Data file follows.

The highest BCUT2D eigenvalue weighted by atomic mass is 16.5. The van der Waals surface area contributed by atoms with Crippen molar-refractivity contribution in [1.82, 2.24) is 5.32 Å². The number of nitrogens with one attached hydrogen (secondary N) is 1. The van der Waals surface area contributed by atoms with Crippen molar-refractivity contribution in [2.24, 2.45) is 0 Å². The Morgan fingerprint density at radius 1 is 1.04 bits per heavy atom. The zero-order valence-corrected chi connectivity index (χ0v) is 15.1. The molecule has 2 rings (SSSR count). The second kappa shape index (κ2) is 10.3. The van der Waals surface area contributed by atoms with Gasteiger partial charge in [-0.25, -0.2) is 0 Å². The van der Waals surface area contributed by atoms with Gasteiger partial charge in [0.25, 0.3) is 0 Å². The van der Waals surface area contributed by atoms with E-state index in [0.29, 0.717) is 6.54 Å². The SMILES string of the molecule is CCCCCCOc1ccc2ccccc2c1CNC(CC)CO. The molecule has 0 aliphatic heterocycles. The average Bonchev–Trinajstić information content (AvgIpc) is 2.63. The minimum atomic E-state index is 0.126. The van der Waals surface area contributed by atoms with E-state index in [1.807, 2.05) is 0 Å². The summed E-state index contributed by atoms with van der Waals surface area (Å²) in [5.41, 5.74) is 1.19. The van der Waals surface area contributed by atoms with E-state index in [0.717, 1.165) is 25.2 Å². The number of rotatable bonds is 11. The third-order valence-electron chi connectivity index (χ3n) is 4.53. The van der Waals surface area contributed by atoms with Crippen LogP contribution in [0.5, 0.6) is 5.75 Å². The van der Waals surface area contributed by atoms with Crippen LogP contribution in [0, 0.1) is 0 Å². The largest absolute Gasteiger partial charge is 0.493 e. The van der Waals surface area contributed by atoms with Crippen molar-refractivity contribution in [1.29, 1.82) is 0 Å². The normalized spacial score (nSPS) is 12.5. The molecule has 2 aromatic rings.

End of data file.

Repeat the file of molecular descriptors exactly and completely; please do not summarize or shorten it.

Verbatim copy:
The highest BCUT2D eigenvalue weighted by atomic mass is 16.5. The van der Waals surface area contributed by atoms with Crippen molar-refractivity contribution in [1.82, 2.24) is 5.32 Å². The number of nitrogens with one attached hydrogen (secondary N) is 1. The van der Waals surface area contributed by atoms with Crippen molar-refractivity contribution in [2.24, 2.45) is 0 Å². The Morgan fingerprint density at radius 1 is 1.04 bits per heavy atom. The zero-order valence-corrected chi connectivity index (χ0v) is 15.1. The molecule has 2 rings (SSSR count). The second kappa shape index (κ2) is 10.3. The van der Waals surface area contributed by atoms with Gasteiger partial charge in [-0.25, -0.2) is 0 Å². The van der Waals surface area contributed by atoms with Gasteiger partial charge in [0.25, 0.3) is 0 Å². The van der Waals surface area contributed by atoms with E-state index in [0.29, 0.717) is 6.54 Å². The SMILES string of the molecule is CCCCCCOc1ccc2ccccc2c1CNC(CC)CO. The molecule has 0 aliphatic heterocycles. The average Bonchev–Trinajstić information content (AvgIpc) is 2.63. The minimum atomic E-state index is 0.126. The van der Waals surface area contributed by atoms with E-state index in [1.807, 2.05) is 0 Å². The summed E-state index contributed by atoms with van der Waals surface area (Å²) in [5.41, 5.74) is 1.19. The van der Waals surface area contributed by atoms with E-state index in [0.717, 1.165) is 25.2 Å². The number of rotatable bonds is 11. The third-order valence-electron chi connectivity index (χ3n) is 4.53. The van der Waals surface area contributed by atoms with Crippen LogP contribution in [0.5, 0.6) is 5.75 Å². The van der Waals surface area contributed by atoms with Crippen LogP contribution in [0, 0.1) is 0 Å². The largest absolute Gasteiger partial charge is 0.493 e. The van der Waals surface area contributed by atoms with Crippen molar-refractivity contribution in [1.29, 1.82) is 0 Å². The normalized spacial score (nSPS) is 12.5. The molecule has 2 aromatic rings.